Audience in silent awe of Pilobolus
Published: Friday, November 2, 2012
Updated: Friday, November 2, 2012 00:11
Not a sound was heard throughout the Jorgensen auditorium during the performance of Pilobolus on Thursday night as audience members watched in awe.
Based in Washington Depot, Conn., Pilobolus is a dance company whose primary goals are to make dances, spend time with people they admire and have fun. The company was founded in 1971 and welcomes a growing succession of creative minds that are curious about human relationships and their physical expression. In their note to the audience, they describe themselves as a “community of artists who view the world as playfully as we possibly can.”
Pilobolus, like the fungus the group takes its name from, has continued to grow by expanding its methods of creative collaboration to create a repertoire of over 100 choreographic works. 2012 marks Pilobolus’ 41st year, and in those years the company has performed live shows in 64 countries and received prestigious awards like a Primetime Emmy Award and the Berlin Critic’s Prize. In addition to performing, it strives to build communities through art by teaching its creative process to performers and non-dancers through educational projects and programs.
Before the dancers began their performance, the show started with the first of many videos that were displayed on the screens in the theater. Fittingly, “Pilobolus is a Fungus” was the title of the video that was a prelude to the performance of “Rushes.” It was performed by Shawn Fitzgerald Ahern, Benjamin Coalter, Matt Del Rosario, Eriko Jimbo, Jordan Kriston and Nile Russell. The dance contained the use of chairs as props, orchestral violin and piano duets, transitions incorporated as acts of dancing and a dreamlike sequence in which the performers glided across the stage. As the lighting constantly changed, it either diverted or focused attention on parts of the stage and the dancers. The dancers themselves evolved with the music, speeding up or slowing down their dances with the tempo.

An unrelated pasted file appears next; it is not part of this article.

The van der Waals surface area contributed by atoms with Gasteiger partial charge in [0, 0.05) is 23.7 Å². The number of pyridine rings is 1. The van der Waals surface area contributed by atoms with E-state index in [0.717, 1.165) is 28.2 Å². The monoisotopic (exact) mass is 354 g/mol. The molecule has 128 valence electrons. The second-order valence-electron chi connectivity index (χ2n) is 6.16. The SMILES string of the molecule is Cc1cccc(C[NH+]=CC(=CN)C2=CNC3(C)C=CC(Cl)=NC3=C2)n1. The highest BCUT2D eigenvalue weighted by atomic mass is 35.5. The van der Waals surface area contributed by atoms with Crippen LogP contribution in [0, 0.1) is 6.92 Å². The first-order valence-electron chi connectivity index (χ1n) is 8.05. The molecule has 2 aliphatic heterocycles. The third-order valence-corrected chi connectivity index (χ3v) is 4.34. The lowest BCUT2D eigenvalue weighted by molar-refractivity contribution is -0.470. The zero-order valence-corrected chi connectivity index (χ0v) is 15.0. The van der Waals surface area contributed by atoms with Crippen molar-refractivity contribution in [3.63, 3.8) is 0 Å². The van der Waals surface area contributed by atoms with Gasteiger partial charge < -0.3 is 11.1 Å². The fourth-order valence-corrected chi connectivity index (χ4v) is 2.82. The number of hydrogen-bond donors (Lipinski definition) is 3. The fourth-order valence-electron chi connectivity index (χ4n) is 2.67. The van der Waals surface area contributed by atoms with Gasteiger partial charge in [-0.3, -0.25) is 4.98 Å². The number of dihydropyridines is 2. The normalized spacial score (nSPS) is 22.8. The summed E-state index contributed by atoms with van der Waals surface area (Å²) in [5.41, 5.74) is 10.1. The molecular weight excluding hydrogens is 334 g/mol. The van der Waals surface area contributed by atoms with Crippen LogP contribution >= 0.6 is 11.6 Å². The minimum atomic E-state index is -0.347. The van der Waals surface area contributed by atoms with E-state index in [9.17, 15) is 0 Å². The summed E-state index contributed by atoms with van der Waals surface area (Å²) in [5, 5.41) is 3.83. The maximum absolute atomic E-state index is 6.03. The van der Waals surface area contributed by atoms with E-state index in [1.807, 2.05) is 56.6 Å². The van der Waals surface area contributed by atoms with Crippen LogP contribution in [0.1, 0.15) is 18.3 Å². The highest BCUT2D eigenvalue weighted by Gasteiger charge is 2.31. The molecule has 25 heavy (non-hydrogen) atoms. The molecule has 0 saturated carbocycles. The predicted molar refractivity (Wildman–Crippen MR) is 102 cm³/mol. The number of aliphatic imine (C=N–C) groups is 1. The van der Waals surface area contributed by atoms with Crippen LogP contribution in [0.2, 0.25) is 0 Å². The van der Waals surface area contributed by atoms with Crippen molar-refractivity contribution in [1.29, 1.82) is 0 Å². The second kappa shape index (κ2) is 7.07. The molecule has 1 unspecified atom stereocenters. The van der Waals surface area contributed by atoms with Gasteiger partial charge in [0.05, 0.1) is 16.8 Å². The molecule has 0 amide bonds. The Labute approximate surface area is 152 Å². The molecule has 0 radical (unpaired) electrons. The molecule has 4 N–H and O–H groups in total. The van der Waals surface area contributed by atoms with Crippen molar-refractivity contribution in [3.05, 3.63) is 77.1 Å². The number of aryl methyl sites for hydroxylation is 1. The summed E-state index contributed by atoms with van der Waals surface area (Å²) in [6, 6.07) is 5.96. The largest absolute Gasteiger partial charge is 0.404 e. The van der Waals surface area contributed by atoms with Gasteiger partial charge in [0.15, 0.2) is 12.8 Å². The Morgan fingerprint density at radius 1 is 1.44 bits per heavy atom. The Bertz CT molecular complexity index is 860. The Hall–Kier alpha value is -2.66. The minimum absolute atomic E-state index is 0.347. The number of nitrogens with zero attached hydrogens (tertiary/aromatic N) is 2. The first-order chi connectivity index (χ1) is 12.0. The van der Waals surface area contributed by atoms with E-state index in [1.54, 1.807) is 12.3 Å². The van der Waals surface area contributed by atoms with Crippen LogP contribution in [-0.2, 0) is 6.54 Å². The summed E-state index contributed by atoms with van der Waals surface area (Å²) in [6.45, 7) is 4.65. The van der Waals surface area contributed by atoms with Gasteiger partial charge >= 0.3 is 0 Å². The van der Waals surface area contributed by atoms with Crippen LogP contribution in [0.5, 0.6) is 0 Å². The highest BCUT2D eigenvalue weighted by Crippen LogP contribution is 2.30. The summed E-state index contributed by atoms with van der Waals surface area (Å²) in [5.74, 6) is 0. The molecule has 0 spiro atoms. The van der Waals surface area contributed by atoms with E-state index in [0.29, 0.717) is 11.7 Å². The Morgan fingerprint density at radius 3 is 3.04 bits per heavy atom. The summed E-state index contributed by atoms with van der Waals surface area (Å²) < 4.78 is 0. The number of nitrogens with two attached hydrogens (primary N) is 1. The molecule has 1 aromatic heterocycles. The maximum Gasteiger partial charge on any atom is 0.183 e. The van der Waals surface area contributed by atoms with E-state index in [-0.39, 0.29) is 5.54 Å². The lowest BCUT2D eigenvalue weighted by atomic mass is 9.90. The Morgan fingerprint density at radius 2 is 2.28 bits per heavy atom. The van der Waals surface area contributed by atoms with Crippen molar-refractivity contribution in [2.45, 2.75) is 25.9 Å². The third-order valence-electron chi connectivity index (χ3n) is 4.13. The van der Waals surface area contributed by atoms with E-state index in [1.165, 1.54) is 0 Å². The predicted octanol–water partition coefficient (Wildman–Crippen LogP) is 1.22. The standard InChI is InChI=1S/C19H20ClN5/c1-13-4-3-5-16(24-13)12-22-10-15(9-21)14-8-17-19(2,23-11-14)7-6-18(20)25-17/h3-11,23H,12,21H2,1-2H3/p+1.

“Traffic,” a compilation of things being blown up in slow motion with a score by Crystal Castles, was the next video before the performers took the stage with “All is Not Lost,” which was created last year. Created by the band OK GO, the performance included an elevated glass platform and a video camera placed on the floor underneath it. As the dancers danced on and off the platform, audience members were able to see them create visual illusions in front of the camera. With a screen displaying the view from underneath the glass platform, the dance created a juxtaposition of the dancers performing in real life and their two dimensional figures on screen.
The next piece, called “Gnomen,” was dedicated to the memory of Pilobolus’ friend and colleague, Jim Blanc. Performed by Ahern, Rosario, Russell and Chris Whitney, the dance began with the four clumped together in a ball rolling onto stage. The majority of it consisted of a 3-to-1 pairing where the solitary dancer was either tormented or helped by the other three. The end of this dance led into intermission.
The final two dances of the night were “Duet,” created in 1992, and “Day Two,” created in 1980. The former was dedicated to the memory of Rebecca Jung and was based on medieval songs from Norway. “Day Two” contained some female nudity and contained bass driven music.
At the end of the show, the dancers created a slip-and-slide with a covering they used for the final dance. While they played in the water, they waved and splashed the audience as well. They received a standing ovation as they took bows and resumed spinning in the water.